Charlotte Garrigue Masaryk to Jane Addams, April 7, 1904

Prague III Thunovska'16.
April 7th 1904

My dear Miss Addams,

Two years ago my husband sent me from America your book "Democracy & Social Ethics."  I was so enthusiastic about it, that it was often only with great self-restraint, that I prevented myself from expressing my opinion to you; it was only the conviction, that it is better to live up to it than to talk about it, that conquered my impulse.

Today however I come to you, not to express my poor admiration but as a beggar. [page 2]  My slavic girl is in America, in Chicago, in the great wicked world alone, with the ocean rolling between herself & her parents.  I entrusted her to Miss McDowell, without this definite position, I could hardly have parted with her.

Miss McDowell was with me this summer & we one & all loved her.  My oldest son, for instance said: "That is the most successful production in the shape of a woman I have yet met."  He is a year younger than Alice who is in America & they have been from their birth inseparable companions.  As they left childhood behind them, his was always the protecting, [page 3] guiding hand, so much so, that an artist friend always called him her mother.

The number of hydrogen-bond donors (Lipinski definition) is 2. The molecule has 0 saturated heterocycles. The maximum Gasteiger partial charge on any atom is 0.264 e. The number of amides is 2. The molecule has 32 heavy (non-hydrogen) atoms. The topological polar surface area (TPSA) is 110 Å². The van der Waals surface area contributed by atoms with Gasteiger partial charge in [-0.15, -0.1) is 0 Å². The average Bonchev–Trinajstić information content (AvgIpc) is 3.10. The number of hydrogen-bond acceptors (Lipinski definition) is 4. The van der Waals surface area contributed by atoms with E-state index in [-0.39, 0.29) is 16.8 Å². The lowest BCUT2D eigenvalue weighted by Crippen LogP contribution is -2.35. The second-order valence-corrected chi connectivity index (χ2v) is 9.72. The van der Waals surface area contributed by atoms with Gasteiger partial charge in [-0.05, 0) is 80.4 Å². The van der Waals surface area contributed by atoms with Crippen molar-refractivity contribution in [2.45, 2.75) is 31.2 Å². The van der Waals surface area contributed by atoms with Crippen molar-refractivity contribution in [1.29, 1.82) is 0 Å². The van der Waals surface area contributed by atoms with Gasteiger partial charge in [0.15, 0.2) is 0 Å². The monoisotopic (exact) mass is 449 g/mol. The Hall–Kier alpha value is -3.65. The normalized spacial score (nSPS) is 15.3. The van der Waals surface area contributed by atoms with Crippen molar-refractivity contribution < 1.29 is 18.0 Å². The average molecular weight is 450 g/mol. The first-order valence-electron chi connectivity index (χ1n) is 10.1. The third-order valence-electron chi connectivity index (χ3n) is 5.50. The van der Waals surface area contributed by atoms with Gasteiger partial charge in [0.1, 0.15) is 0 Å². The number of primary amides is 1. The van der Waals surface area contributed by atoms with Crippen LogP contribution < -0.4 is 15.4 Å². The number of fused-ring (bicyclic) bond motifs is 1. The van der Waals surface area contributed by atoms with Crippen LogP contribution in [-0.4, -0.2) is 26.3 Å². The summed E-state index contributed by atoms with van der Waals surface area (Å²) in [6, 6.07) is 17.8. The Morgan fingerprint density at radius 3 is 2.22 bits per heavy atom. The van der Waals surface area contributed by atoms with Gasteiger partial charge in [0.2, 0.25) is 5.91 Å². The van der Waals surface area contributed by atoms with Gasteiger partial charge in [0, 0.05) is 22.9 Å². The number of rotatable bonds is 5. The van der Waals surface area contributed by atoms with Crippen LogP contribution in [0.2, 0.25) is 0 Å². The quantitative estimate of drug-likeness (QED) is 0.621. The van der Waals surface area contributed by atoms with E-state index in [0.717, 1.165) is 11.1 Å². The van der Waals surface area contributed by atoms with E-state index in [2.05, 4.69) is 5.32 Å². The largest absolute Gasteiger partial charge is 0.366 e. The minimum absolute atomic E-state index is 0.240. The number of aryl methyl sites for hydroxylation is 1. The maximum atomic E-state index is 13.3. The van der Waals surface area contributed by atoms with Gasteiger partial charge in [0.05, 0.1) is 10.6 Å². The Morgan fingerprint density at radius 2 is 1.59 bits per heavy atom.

Since my husband's visit to America, I have again come in possession of American magazines & books & have got into the current of American development.

In American social evolution I have distinguished two elements, the simply good on the one hand & on the other the officially scientific.  The second is forced into activity by the first, it is simply impossible to resist the social tendency of our age.  But this second sometimes shows a cowardice before prejudice which is simply revolting.

I would not like to have Alice loose her time in gathering materials for this class.  And it is almost [page 4] impossible for her, not yet knowing America, it's literature & detailed history, it's manners at the first-glance to perceive this fault in the mere personal appearance of its representations, who in their polished manners & erudition show very little of their fault in their social intercourse, in fact are themselves for the most part unaware of it.

While fearing this official science, there is nothing I would more wish for her than the opportunity of strictly scientific work, it is her nature & she can be most useful there.

And now why do I write to you?

To ask your guidance & protection for her should you meet her. [page 5]  A recommendation or a warning from you might help her so much in her survey of social forces & people in America.

I am so happy to know her under Miss McDowell's roof, but, now that I am deprived of sitting by Alice's bed-side every evening & talking over the affairs of the day, it is no wonder that I should wish every good soul near her, to be as a guardian angel to her.

With love & best wishes for all your work, I take the liberty of signing myself

Yours sincerely

Charlotte Garrigue Masaryk